Actor Tips to Manage Disappointments

March 17, 2018

Have you ever had your acting hopes and expectations crumble due to disappointment? Maybe you didn’t land a desired role, or after being cast, you were informed you were being replaced? Indeed, an actor’s journey is naturally full of disappointments, so it’s best to have a plan on how to handle letdowns so you’re ready when they threaten to zap your enthusiasm, or worse, make you want to quit. In this video, casting director Erica Arvold and acting coach Richard Warner give practical advice on how to manage the raw emotions that are associated with disappointments as a performer.

Arvold admits she’s had plenty of experience with relaying bad news to actors. She says, “It is, honestly I want to say, the hardest part of my job. I am so fraught with anxiety to tell an actor that they’ve been replaced, and I try so hard to be supportive because they wouldn’t have gotten the part in the first place if they weren’t a lovely, talented individual.”  Selected actors don’t always end up being a good fit for a role after all; sometimes it has to do with issues with their performance, however, Arvold insists it rarely indicates an actor is lacking in skill.

She recounts a painful instance when she had to tell a budding actress that she was being replaced. In response, the young actress’ confidence suffered, and she got stuck in a negative state of mind for a period of time. But fortunately, she did some work on herself and returned to her auditions with a renewed sense of purpose and a vibrancy. “I don’t know what happened, but she somehow got on the horse again, and she gave the best auditions that she’s ever given, and she’s booking, booking, booking–and quite successful now,” Arvold recounts.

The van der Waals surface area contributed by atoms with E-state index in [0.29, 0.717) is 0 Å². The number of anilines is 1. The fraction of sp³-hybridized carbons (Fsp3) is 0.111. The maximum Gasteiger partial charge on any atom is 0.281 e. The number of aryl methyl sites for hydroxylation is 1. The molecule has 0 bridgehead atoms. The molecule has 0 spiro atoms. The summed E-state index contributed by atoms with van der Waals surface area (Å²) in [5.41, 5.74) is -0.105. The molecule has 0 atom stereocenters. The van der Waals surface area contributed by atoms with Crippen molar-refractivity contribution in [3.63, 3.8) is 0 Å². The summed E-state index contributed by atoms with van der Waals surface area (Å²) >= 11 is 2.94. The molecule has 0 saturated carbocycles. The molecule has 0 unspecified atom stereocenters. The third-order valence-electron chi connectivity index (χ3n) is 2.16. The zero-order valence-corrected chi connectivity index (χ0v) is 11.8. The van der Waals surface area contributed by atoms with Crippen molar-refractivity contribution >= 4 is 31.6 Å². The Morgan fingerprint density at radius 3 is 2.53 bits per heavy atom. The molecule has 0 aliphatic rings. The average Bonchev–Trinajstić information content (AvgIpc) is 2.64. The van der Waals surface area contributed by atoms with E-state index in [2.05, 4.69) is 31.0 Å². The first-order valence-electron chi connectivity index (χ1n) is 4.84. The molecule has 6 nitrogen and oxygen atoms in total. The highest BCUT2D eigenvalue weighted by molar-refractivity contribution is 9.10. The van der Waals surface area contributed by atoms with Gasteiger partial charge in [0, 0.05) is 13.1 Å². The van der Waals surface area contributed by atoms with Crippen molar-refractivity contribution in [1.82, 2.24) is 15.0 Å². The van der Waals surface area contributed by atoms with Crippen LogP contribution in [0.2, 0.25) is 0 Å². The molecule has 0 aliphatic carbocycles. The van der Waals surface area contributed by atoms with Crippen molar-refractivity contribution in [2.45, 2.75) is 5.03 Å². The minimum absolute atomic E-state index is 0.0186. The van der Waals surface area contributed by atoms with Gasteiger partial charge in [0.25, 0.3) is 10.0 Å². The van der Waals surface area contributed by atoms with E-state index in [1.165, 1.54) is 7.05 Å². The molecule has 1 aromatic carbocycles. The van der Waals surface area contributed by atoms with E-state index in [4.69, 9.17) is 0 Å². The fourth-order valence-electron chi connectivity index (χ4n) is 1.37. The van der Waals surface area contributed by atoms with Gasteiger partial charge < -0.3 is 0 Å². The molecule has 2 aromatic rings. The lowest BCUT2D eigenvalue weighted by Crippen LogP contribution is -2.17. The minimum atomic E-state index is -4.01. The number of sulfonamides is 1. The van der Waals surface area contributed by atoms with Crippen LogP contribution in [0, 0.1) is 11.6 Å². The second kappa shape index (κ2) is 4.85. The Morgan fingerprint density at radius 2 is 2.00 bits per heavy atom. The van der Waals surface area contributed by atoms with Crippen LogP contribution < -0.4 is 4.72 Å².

Arvold actually considers actor disappointments not only as inevitable but as a right of passage. Warner agrees and sums it up, “You have to find a mentality where [a disappointment] serves as an epiphany rather than something that’s going to be a psyche crusher.” Dealing with disappointments in a positive way is one of the most important things an actor can learn. So, Warner offers some tips on how to manage the letdowns that come your way.

Remember, it’s business–not personal

Being rejected for a role is not only common; it’s inevitable. But the business decision to go with another actor is not a personal attack on an actor’s self-worth.

Exit gracefully

Think of when an athlete loses a game and is expected to shake the victorious opponent’s hand for the sake of good sportsmanship. Just as athletes are expected to hold strong after a defeat, actors are similarly expected to keep their composure when they experience a setback. Maintain a professional attitude in the presence of casting professionals, producers, assistants, and camera operators; after all, many of them have close relationships, and actors can become known for either their dignity or outbursts. “If you can exit in a professional way, they’re going to remember that,” Warner says. While your emotional struggle is valid and normal, find a private place afterward where you can release, cry, or vent about the experience.


After releasing your feelings and talking about them, then it’s time to consider what you might do differently in the future. Warner insists each disappointment serves as an opportunity to improve. But it’s important to focus on what you can control, like your attitude, commitment, or practical ways to finetune your craft. This way, with each disappointment, you’ll progress a little at a time; over time, it all adds up.